BERLIN — Hidden in plain sight here is the splendor and vigor of die deutsche Sprache. It seems fair to say that the German language is a subtle national obsession.
Newspapers flourish, even when they are not profitable. Magazines thrive. The market for books is one of the most dense in the world. Television stations broadcast plenty of Hollywood movies, but always they are expertly dubbed — Cary Grant, Brad Pitt and Julia Roberts speak flawless German. Friends monitor newcomers’ progress in acquiring the language. Germany loves language, and the Germans actively want you to speak German, too.
Indeed, spoken and written German used to be a major export. Composer Samuel Adler recalls that, because Germany in the 19th century was the center of the musical world, German was the dominant language of every good orchestra in the United States well into the 20th century, except for the Boston Symphony, which spoke French. Scientific communities in many fields were the much same. Leipzig was a world scientific publishing center, on a par with Cambridge, England and New York.
But Germany’s two world wars changed all that.
Today, the German language faces real problems, arising from the fact that its market isn’t growing, while the market for English is expanding swiftly. The government last week warned German publishers to begin to merge their operations or face the risk of takeover by foreign firms Among the institutions designed to nurture a global appreciation of spoken and written German, the 153-city Goethe Institute network is apparently doing well enough, as is the German Academic Exchange Service, but Deutsche Welle, the equivalent of the BBC, is facing an uncertain future. As good as are Der Spiegel and Die Zeit, they doesn’t sell around the world like The Economist or Time. Nor do German films travel especially well in global markets (though there are of course exceptions — “Das Boot,” “Run Lola Run,” “Goodbye Lenin,” and, most recently, “Schultze Gets the Blues”).
Opinion differs as to why the English language achieved its current dominance as an international lingua franca. To some it was simply an historical accident, the outgrowth of the 19th century British Empire giving way to American hegemony in the 20th century, even though, they say, conditions in the United States 150 years ago were almost as favorable to German becoming the standard as to English
Others cite the greater flexibility of English, dating back perhaps as far as the Norman Conquest of England in 1066, after which French became the official language of the English court. At that point common folk took custody of the English tongue and began to innovate, borrowing French words when they needed them, and otherwise creating the bottom-up, open language that has served them well over since.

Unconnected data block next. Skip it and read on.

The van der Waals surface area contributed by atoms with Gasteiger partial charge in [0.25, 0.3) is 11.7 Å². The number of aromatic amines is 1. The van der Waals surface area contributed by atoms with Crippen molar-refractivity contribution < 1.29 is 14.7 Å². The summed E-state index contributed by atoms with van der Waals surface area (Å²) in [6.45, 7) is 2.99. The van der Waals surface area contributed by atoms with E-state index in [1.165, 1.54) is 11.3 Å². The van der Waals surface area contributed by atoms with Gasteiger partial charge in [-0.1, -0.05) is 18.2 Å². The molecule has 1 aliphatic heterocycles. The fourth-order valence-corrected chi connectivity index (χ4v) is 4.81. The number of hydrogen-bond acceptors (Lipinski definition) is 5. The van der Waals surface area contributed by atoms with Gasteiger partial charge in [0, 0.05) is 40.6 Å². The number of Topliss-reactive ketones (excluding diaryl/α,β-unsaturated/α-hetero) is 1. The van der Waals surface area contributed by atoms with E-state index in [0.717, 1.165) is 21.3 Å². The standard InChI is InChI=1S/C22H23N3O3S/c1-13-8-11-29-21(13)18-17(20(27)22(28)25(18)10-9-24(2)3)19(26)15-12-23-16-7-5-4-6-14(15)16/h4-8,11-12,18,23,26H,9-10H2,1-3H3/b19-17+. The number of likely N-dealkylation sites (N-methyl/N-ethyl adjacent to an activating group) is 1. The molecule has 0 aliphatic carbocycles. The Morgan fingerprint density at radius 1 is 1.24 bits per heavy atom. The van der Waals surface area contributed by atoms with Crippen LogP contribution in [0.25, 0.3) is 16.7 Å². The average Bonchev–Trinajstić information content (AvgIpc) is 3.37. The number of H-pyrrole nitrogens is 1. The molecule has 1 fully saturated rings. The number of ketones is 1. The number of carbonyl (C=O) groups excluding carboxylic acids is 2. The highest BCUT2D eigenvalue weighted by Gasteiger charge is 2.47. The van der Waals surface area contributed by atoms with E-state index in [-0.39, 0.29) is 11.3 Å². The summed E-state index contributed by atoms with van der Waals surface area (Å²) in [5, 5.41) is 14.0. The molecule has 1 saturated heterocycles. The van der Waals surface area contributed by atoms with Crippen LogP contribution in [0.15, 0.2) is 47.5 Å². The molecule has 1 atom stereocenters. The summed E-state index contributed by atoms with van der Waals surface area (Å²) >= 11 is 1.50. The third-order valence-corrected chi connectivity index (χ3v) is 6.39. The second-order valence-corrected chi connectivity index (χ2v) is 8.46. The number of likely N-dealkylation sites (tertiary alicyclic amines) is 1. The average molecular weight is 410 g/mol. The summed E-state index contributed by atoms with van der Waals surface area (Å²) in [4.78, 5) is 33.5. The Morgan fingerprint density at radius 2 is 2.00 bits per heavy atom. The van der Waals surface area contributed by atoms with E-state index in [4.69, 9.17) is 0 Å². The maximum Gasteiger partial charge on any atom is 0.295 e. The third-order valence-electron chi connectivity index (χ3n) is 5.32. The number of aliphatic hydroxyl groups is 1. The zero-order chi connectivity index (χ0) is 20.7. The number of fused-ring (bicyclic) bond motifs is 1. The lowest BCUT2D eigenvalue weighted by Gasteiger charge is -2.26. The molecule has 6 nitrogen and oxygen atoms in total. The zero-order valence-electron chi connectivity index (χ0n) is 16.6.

Concern among language scholars over diminishing linguistic diversity has been growing for quite some time. Most of it has to do with languages evolved by small minorities over thousands of years. Some 6000 languages now spoken around the world are expected to shrink to around 600 in the next century. In North America, the expectation, according to one expert, is that some 155 of 175 remaining languages will become extinct within the present generation, as their last speakers die.
What’s the appropriate strategy for the speakers of the many languages that are robust today? In Europe, these are the proprietors, as it were, of German, French, Italian, Spanish and Portuguese, not to mention Greek and Turkish, never mind the many smaller national languages. None of them are in any danger of wasting away. But in a world in which English is rapidly becoming the generally preferred second choice nearly everywhere, governments of all nations should possess a clear language policy, and most do. Only last week, the government of China directed television broadcasters to develop an extensive new television network for children over the next few years in order to counteract growing Western influence in the culture.
Economists have been slow to turn their attention to the economics of language, not because they are inattentive, but because models only recently have been developed that depict the kind of positive feedback which is the essence of expanding language networks. Not surprisingly, some of the more interesting early work on competing standards has appeared in Canada, where English and French speakers have been arguing their respective rights and responsibilities for more than 400 years. No strong findings have yet emerged, but in the years ahead, expect a flurry of interesting work.
The value of a lingua franca is obviously very great, and there probably is no way now that English will be surpassed as the world’s most popular secondary language. But the value of a strong national language is also very great — not the least because a vigorous mother tongue is a subtle means of keeping unwanted cultural influence at bay. What’s wanted, therefore, is a strong bilingual system, in which the national language remains, if not exactly an obsession, at least strongly in the foreground. The Germans are probably right to continue to dub the Hollywood films for broadcast television; even as they teach English as a second language in the schools and go the cinemas to see “Schultze Gets the Blues” mock their complacency.